• iristaci
    09/08/13 at 04:29

    Yes, we all know about Queen Victoria’s white wedding gown, but you are forgetting Greek Vestal Virgins and many religious traditions such as white christening gowns, communion dresses and the historical American etiquette of white gowns for virgins only. It was a quaint symbolism that has only been ignored in the past 25 years or so. Feminism is a political movement. Politics do not belong at weddings. If a feminist is adamant enough to make a political statement at her wedding, then why is she even bothering to get married. Study up on the history of marriage and you will see that there are two main reasons for it: procreation and the joining of families for commercial or political alliances. Since most of those political alliances involved royals giving their daughters to other kingdoms in an effort to gain loyalty or dominion, wouldn’t feminists reject that? The only remaining reason would be so that children would have parents. Society seems to have rejected that notion as well, so what reason is left? If you are a feminist, then, you should be rejecting the whole notion of marriage.

  • Tracey
    09/08/13 at 07:19

    Adamant? It’s their wedding. No one is asking them to fight their beliefs and go along with someone else’s wedding demands. A bride takes into account traditions and picks and choses what works for her and her groom at her wedding. Feminism is not just a political movement. It is a state of mind. A feminist would bother to get married for love, money, religious beliefs or any of the other reasons that anyone else gets married. Old definitions are a nice beginning in understanding why people get married but a snapshot of the past few decades show that some still believe in love, making a public declaration, reaping those legal benefits, and tying together financial and other legal rewards.

  • Tracey
    07/31/13 at 04:23

    I don’t think that anyone is worried about being anti-feminist. You simply chose not to continue certain practices’ whose history is not exactly a positive for women.
    A feminist wedding has nothing to do with acknowledging a husband. It is simply about acknowledging the history of a tradition and a choice to keep the tradition going or not.
    I will have a husband regardless of how my gown looks, who walks me down the aisle, what I chose my last name to be etc but I may not choose to follow the common traditions when it comes to these things.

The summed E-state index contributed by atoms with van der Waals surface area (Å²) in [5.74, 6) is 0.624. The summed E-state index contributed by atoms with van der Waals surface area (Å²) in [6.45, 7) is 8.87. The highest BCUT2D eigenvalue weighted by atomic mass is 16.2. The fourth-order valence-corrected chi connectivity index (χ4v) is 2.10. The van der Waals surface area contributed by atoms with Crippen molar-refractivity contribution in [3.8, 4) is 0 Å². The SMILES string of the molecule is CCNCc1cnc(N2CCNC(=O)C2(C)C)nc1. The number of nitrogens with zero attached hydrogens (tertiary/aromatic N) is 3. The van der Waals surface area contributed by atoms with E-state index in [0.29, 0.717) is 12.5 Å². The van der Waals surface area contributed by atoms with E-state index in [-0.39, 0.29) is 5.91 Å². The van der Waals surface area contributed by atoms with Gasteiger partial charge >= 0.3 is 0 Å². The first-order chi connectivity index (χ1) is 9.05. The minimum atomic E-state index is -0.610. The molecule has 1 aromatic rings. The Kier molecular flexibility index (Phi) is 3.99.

• Kayt
    07/31/13 at 06:39

    I hate the word “feminist.” Feminism, to me, makes women sound like they are better than men. I am one of those women that is keeping their last name, and I am not having my father walk down the aisle, because I am the equivalent of the man I am about to marry. I also want to thank my dad who threatened to punch the man who asked his permission to marry me and who said he would prefer not to walk me down the aisle because “he did not raise me as a possession.” Thanks, Dad!

  • Tracey
    07/31/13 at 04:24

    Really? I think it sounds like people want to gain historical ground not be better than anyone. How do you think it reflects such uneven superior standing?

  • 09/08/13 at 01:31

    an Idea: why dont the feminisit bride insist that the groom wear a bra as well or she wont. Isnt that a bit of equality at the alter as wel. For heavens sake what happened to sensible women. Long extinct before men I suppose!

  • Tracey
    09/08/13 at 07:15

    Unless her husband has breasts that move around a lot, droop, or need to be propped up a bit for a ‘better” fit why on earth would he be wearing a bra? Which wedding decision have people mentioned that is so insensible?

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Escort cards are extremely easy to personalize and an excellent way to bring in your wedding day colors -- from calligraphed seating cards set atop a textured linen to apples tagged with each guest's name or small personalized bundles of lavender tied off with string. Other ways to display escort cards: Pin them to a clothesline, post them on a board covered in color-coordinated ribbon, or incorporate them into your cocktail hour using personalized stirrers tagged with guests' names.